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Stress rotation – impact and interaction of rock stiffness and faults

Reiter, Karsten (2021)
Stress rotation – impact and interaction of rock stiffness and faults.
In: Solid Earth, 2021, 12 (6)
doi: 10.26083/tuprints-00019439
Article, Secondary publication, Publisher's Version

Copyright Information: CC BY 4.0 International - Creative Commons, Attribution.

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Item Type: Article
Type of entry: Secondary publication
Title: Stress rotation – impact and interaction of rock stiffness and faults
Language: English
Date: 2021
Year of primary publication: 2021
Publisher: Copernicus
Journal or Publication Title: Solid Earth
Volume of the journal: 12
Issue Number: 6
DOI: 10.26083/tuprints-00019439
Corresponding Links:
Origin: Secondary publication via sponsored Golden Open Access

It has been assumed that the orientation of the maximum horizontal compressive stress (SHmax) in the upper crust is governed on a regional scale by the same forces that drive plate motion. However, several regions are identified where stress orientation deviates from the expected orientation due to plate boundary forces (first-order stress sources), or the plate wide pattern. In some of these regions, a gradual rotation of the SHmax orientation has been observed.

Several second- and third-order stress sources have been identified in the past, which may explain stress rotation in the upper crust. For example, lateral heterogeneities in the crust, such as density and petrophysical properties, and discontinuities, such as faults, are identified as potential candidates to cause lateral stress rotations. To investigate several of these candidates, generic geomechanical numerical models are set up with up to five different units, oriented by an angle of 60° to the direction of shortening. These units have variable (elastic) material properties, such as Young's modulus, Poisson's ratio and density. In addition, the units can be separated by contact surfaces that allow them to slide along these vertical faults, depending on a chosen coefficient of friction.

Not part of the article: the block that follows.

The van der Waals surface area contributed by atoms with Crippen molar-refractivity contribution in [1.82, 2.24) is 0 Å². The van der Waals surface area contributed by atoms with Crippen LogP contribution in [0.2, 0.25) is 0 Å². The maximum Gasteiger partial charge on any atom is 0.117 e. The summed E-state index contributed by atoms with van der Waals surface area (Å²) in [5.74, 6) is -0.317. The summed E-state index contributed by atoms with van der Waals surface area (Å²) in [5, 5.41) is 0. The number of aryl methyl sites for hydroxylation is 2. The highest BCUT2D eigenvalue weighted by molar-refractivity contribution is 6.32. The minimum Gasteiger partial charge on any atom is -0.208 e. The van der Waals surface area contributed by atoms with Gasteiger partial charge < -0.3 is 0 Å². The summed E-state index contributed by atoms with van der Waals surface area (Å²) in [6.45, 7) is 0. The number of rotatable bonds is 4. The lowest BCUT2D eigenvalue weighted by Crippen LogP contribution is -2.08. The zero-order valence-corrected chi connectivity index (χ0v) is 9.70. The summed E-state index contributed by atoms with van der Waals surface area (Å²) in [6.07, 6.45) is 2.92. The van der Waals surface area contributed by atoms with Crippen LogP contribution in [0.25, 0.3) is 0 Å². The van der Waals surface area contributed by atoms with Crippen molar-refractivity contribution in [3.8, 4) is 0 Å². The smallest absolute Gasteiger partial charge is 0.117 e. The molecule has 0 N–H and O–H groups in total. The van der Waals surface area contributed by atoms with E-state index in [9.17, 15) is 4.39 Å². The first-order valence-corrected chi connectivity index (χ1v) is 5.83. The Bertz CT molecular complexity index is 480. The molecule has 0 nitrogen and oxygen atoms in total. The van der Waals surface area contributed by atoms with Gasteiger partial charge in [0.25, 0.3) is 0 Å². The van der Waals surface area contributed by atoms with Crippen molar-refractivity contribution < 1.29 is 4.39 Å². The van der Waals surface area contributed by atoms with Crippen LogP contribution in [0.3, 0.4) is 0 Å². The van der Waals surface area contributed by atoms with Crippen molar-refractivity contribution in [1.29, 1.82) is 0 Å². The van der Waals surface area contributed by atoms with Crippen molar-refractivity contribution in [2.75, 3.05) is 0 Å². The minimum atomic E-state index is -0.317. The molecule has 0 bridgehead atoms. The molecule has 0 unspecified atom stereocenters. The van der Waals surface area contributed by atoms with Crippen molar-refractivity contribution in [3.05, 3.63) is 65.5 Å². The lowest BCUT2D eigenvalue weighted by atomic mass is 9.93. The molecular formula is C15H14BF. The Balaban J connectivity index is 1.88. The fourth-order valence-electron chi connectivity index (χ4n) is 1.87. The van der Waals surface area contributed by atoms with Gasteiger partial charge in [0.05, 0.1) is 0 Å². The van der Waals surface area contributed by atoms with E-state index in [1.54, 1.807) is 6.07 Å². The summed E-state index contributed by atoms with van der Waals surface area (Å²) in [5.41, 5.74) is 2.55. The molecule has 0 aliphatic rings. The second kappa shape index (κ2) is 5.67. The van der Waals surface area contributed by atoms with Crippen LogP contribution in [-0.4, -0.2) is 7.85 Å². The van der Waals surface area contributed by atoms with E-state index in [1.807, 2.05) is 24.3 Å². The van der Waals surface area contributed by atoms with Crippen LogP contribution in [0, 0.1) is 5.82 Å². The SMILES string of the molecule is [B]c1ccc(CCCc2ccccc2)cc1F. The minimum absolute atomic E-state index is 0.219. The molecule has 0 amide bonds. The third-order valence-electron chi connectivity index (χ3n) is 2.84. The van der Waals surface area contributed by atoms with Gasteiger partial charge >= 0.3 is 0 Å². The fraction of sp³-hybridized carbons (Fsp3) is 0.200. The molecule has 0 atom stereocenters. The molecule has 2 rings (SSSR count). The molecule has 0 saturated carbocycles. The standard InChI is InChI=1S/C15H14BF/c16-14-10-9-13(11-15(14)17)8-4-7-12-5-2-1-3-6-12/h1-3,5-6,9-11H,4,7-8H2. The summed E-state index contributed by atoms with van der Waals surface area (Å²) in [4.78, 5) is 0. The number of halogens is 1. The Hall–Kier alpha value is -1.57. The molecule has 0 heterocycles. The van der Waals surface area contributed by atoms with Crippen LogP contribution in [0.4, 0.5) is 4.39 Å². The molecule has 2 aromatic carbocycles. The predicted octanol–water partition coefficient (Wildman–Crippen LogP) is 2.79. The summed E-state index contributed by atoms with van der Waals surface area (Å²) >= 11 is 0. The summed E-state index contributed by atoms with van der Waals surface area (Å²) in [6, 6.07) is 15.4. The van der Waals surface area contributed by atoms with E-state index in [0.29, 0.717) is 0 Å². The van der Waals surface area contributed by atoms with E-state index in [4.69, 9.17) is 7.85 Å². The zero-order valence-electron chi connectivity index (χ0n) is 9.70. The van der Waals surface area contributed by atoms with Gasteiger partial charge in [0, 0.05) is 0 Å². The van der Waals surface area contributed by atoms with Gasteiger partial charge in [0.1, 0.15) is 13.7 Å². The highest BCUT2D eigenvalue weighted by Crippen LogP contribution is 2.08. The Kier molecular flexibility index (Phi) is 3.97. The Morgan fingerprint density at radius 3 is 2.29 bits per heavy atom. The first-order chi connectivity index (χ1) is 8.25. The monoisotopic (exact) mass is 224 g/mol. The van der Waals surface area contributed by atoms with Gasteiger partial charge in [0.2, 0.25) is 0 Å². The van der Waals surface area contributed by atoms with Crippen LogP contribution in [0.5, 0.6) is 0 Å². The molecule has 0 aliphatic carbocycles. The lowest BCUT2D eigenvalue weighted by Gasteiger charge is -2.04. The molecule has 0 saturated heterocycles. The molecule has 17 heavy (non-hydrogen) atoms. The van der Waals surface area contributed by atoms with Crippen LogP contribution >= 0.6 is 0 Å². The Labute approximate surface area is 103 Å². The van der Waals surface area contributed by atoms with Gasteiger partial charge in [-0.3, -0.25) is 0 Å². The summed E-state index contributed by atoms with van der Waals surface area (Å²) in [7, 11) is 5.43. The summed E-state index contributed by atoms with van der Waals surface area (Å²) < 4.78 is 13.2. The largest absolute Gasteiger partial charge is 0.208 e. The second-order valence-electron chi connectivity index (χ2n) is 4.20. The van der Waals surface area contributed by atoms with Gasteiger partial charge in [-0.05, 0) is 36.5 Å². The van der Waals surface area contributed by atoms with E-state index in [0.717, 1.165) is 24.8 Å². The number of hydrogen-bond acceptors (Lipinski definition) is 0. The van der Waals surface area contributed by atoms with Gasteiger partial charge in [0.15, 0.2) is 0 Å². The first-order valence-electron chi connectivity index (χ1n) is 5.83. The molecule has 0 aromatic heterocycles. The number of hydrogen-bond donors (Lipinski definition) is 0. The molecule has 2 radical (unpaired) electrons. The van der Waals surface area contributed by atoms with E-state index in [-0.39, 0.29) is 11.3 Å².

The model results indicate that a density contrast or the variation of Poisson's ratio alone hardly rotates the horizontal stress (≦17°). Conversely, a contrast of Young's modulus allows significant stress rotations of up to 78°, even beyond the vicinity of the material transition (>10 km). Stress rotation clearly decreases for the same stiffness contrast, when the units are separated by low-friction discontinuities (only 19° in contrast to 78°). Low-friction discontinuities in homogeneous models do not change the stress pattern at all away from the fault (>10 km); the stress pattern is nearly identical to a model without any active faults. This indicates that material contrasts are capable of producing significant stress rotation for larger areas in the crust. Active faults that separate such material contrasts have the opposite effect – they tend to compensate for stress rotations.

Status: Publisher's Version
URN: urn:nbn:de:tuda-tuprints-194393
Classification DDC: 500 Science and mathematics > 550 Earth sciences and geology
Divisions: 11 Department of Materials and Earth Sciences > Earth Science
Date Deposited: 03 Sep 2021 12:37
Last Modified: 03 Sep 2021 12:37
URI: https://tuprints.ulb.tu-darmstadt.de/id/eprint/19439
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